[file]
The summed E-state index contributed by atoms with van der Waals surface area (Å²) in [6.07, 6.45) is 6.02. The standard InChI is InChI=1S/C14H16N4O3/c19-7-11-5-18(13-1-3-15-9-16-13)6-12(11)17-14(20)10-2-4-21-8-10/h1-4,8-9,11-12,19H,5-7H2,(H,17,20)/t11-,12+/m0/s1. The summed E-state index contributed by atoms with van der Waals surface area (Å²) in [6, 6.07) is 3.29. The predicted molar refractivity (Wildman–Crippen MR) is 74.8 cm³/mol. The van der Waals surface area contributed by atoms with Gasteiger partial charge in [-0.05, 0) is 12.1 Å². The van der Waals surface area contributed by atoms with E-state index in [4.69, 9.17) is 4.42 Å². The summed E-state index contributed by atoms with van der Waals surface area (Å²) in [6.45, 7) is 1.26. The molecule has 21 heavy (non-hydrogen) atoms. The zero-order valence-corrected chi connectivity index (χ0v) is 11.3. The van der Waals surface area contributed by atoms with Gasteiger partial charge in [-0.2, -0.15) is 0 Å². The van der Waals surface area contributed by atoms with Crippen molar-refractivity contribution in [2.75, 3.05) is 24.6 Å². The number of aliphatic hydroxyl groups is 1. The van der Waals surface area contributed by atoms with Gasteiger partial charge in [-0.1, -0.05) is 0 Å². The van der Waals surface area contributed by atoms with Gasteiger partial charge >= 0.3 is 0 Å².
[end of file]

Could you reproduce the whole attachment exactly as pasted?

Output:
The summed E-state index contributed by atoms with van der Waals surface area (Å²) in [6.07, 6.45) is 6.02. The standard InChI is InChI=1S/C14H16N4O3/c19-7-11-5-18(13-1-3-15-9-16-13)6-12(11)17-14(20)10-2-4-21-8-10/h1-4,8-9,11-12,19H,5-7H2,(H,17,20)/t11-,12+/m0/s1. The summed E-state index contributed by atoms with van der Waals surface area (Å²) in [6, 6.07) is 3.29. The predicted molar refractivity (Wildman–Crippen MR) is 74.8 cm³/mol. The van der Waals surface area contributed by atoms with Gasteiger partial charge in [-0.05, 0) is 12.1 Å². The van der Waals surface area contributed by atoms with E-state index in [4.69, 9.17) is 4.42 Å². The summed E-state index contributed by atoms with van der Waals surface area (Å²) in [6.45, 7) is 1.26. The molecule has 21 heavy (non-hydrogen) atoms. The zero-order valence-corrected chi connectivity index (χ0v) is 11.3. The van der Waals surface area contributed by atoms with Gasteiger partial charge in [-0.2, -0.15) is 0 Å². The van der Waals surface area contributed by atoms with Crippen molar-refractivity contribution in [2.75, 3.05) is 24.6 Å². The number of aliphatic hydroxyl groups is 1. The van der Waals surface area contributed by atoms with Gasteiger partial charge in [-0.1, -0.05) is 0 Å². The van der Waals surface area contributed by atoms with Gasteiger partial charge >= 0.3 is 0 Å².